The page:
Consciousness = a medium without a message

21 Sep


Writing about consciousness is a bit weird. Reading someone’s writing about consciousness is even weirder, so I’ll keep this short. For me, light provides a great metaphor for understanding the nature of consciousness. I’ve always liked the notion that it is the reflection of light off of objects that allows me to perceive them. In counseling and coaching, we often try to get clients to understand that their difficulties with other people, their greatest loves and their greatest frustrations, are….when investigated….simply reflections of themselves in the actions of others. In this sense, our minds perceive objects “as we are” not as they are.

But I recently found another great nuance to this metaphor. This one is provided by Marshall McLuhan, who in the 1960s, produced some challenging theories about the nature of human communication. His most popular aphorism, “the medium is the message,” has been extremely helpful in understanding the difference between subject and object. I am reminded of Bob Kegan’s work on adult development and how the subject of one stage of development becomes the object of the next stage. Anyways, one thing jumped out to me from McLuhan’s book, Understanding Media: The Extensions of Man. In this book, he proposes that media itself (newspapers, radio, books, etc.), not the content they carry, significantly influence our experience and understanding. McLuhan suggests that a medium affects the society in which it plays a role not by the content delivered through it, but by the characteristics of the medium itself. And here is where it gets interesting, because McLuhan pointed to the light bulb as an example. He shared that a light bulb does not have content in the way that a newspaper has articles or a television has programs, yet it is a medium that has a social effect; that is, a light bulb enables people to create spaces during nighttime that would otherwise be enveloped by darkness. McLuhan states that “a light bulb creates an environment by its mere presence.” He describes the light bulb as a medium without any content.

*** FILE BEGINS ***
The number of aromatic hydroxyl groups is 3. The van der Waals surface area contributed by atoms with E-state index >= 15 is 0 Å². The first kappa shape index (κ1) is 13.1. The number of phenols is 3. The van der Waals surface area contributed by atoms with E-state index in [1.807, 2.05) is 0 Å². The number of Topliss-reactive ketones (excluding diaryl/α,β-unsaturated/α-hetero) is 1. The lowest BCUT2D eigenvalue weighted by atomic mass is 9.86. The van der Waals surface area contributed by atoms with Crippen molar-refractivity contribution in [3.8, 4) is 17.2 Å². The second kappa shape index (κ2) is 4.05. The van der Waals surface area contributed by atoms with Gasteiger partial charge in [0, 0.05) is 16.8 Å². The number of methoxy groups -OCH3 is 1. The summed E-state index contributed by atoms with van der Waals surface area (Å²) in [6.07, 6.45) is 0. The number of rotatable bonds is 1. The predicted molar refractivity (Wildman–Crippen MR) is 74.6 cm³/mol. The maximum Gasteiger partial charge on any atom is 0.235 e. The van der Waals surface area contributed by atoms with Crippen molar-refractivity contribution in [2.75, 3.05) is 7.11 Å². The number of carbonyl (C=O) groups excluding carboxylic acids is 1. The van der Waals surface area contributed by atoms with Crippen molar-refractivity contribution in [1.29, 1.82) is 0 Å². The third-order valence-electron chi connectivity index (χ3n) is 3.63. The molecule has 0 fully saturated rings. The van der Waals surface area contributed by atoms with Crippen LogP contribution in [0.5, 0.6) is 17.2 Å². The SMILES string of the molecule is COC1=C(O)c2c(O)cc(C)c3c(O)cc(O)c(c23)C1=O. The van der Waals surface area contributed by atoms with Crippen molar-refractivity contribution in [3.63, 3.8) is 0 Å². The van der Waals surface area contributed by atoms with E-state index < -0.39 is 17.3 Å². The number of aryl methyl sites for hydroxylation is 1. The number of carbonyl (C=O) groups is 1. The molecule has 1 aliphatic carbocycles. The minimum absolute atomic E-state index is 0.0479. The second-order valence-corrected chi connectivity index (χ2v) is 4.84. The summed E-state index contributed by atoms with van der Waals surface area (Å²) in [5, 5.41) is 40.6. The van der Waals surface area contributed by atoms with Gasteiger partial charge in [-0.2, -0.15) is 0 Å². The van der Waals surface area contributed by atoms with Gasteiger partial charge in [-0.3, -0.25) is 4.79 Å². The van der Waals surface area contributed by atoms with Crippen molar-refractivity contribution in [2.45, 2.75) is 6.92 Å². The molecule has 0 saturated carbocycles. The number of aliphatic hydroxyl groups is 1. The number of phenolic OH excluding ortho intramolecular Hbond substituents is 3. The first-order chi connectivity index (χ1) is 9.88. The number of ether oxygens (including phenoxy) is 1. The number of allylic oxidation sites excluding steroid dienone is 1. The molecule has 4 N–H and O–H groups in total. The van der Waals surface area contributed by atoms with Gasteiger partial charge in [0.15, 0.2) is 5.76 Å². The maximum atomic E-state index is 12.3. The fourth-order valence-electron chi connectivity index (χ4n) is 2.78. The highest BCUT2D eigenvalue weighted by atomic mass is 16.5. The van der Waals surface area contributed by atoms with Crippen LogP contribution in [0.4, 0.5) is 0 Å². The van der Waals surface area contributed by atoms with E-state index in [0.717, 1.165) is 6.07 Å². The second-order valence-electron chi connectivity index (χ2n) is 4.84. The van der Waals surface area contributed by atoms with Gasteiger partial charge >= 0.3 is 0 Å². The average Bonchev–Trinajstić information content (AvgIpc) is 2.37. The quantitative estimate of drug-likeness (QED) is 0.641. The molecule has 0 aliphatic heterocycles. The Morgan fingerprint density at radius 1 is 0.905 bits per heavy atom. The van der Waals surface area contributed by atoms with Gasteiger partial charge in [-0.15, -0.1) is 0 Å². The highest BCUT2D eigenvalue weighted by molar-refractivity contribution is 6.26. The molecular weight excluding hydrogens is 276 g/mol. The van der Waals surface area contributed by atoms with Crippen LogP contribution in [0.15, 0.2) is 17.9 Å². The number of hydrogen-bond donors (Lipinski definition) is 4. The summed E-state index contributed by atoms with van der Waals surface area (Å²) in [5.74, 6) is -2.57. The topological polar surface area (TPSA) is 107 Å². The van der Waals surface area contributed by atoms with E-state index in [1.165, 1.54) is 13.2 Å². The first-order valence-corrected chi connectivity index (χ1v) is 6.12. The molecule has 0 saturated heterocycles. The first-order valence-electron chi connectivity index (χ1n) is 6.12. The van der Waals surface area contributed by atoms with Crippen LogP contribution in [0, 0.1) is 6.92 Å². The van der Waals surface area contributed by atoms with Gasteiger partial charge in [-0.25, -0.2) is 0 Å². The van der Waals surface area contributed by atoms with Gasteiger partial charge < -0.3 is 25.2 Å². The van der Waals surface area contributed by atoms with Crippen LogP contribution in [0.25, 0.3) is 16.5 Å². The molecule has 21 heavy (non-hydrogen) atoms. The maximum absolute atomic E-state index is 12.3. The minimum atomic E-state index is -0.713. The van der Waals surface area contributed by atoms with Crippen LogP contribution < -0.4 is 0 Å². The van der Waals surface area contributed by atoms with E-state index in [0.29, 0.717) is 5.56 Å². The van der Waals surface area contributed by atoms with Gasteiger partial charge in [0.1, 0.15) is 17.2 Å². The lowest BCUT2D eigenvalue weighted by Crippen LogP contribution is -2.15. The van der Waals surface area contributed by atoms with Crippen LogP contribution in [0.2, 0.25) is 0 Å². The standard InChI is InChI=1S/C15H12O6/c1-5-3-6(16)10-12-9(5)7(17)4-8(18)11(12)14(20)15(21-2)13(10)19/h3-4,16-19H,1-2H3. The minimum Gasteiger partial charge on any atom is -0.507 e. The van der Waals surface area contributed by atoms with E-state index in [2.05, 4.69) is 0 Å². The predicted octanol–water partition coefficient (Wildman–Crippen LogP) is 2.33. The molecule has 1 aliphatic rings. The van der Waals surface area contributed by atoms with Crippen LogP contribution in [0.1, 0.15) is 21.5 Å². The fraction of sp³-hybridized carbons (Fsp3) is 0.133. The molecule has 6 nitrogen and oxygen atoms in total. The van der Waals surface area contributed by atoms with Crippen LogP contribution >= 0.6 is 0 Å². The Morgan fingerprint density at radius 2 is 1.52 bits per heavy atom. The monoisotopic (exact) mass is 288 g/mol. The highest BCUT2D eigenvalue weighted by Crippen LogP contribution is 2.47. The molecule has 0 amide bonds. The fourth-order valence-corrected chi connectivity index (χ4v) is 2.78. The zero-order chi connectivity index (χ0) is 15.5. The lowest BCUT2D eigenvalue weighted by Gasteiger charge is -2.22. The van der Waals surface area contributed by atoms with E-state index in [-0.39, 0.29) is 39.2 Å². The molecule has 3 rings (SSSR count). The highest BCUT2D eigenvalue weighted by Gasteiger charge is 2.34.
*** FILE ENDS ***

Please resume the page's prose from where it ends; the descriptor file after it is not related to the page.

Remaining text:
I think this is a perfect metaphor for consciousness. If you’re a student of meditative theory, then you might recall any number of people or texts that make this same allusion. The one that immediately comes to my mind is Epstein’s Thoughts without a Thinker. McLuhan’s insight into intersubjective communication is profound. The medium and its implicit structure determine what can be communicated. Similarly, consciousness and its implicit structure determine what can be perceived. Awareness, by definition, is without content and because of this we are never fully aware of it. It sits in the background…it IS background…which provides us with the occasion of perception. It is the medium that allows us to perceive objects around us, which we then mistake for ourselves (again, Plato’s Myth of the Cave comes to mind).  Anyways, I thought it was a great way to think about the nature of consciousness. Just as light allows us to perceive objects around us, but we are unable to perceive light directly, it is the same with consciousness (although, with practice, we can actually perceive this background). I think this is why descriptions of non-dual awareness so often include elements of “illumination.” Anyways, it is just a thought.  

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